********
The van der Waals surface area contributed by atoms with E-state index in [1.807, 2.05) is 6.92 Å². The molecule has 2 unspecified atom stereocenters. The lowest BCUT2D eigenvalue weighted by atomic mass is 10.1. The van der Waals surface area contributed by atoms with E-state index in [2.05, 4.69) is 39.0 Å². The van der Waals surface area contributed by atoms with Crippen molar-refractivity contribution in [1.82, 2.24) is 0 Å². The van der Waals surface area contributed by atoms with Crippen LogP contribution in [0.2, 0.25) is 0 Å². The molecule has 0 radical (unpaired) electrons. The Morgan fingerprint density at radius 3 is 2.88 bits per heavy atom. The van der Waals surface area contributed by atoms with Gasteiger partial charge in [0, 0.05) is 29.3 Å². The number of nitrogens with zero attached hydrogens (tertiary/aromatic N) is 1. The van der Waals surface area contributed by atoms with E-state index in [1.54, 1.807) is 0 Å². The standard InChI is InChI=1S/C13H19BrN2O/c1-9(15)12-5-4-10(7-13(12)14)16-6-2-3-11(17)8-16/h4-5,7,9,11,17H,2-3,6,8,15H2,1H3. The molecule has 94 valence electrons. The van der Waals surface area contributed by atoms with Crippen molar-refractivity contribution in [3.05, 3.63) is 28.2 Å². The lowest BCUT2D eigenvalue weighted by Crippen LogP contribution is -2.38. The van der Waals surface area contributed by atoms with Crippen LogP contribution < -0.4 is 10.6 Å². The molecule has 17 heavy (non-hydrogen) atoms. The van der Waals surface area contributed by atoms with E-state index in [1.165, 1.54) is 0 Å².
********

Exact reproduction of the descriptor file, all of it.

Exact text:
The van der Waals surface area contributed by atoms with E-state index in [1.807, 2.05) is 6.92 Å². The molecule has 2 unspecified atom stereocenters. The lowest BCUT2D eigenvalue weighted by atomic mass is 10.1. The van der Waals surface area contributed by atoms with E-state index in [2.05, 4.69) is 39.0 Å². The van der Waals surface area contributed by atoms with Crippen molar-refractivity contribution in [1.82, 2.24) is 0 Å². The van der Waals surface area contributed by atoms with Crippen LogP contribution in [0.2, 0.25) is 0 Å². The molecule has 0 radical (unpaired) electrons. The Morgan fingerprint density at radius 3 is 2.88 bits per heavy atom. The van der Waals surface area contributed by atoms with Gasteiger partial charge in [0, 0.05) is 29.3 Å². The number of nitrogens with zero attached hydrogens (tertiary/aromatic N) is 1. The van der Waals surface area contributed by atoms with E-state index in [1.54, 1.807) is 0 Å². The standard InChI is InChI=1S/C13H19BrN2O/c1-9(15)12-5-4-10(7-13(12)14)16-6-2-3-11(17)8-16/h4-5,7,9,11,17H,2-3,6,8,15H2,1H3. The molecule has 94 valence electrons. The van der Waals surface area contributed by atoms with Crippen molar-refractivity contribution in [3.05, 3.63) is 28.2 Å². The lowest BCUT2D eigenvalue weighted by Crippen LogP contribution is -2.38. The van der Waals surface area contributed by atoms with Crippen LogP contribution < -0.4 is 10.6 Å². The molecule has 17 heavy (non-hydrogen) atoms. The van der Waals surface area contributed by atoms with E-state index in [1.165, 1.54) is 0 Å².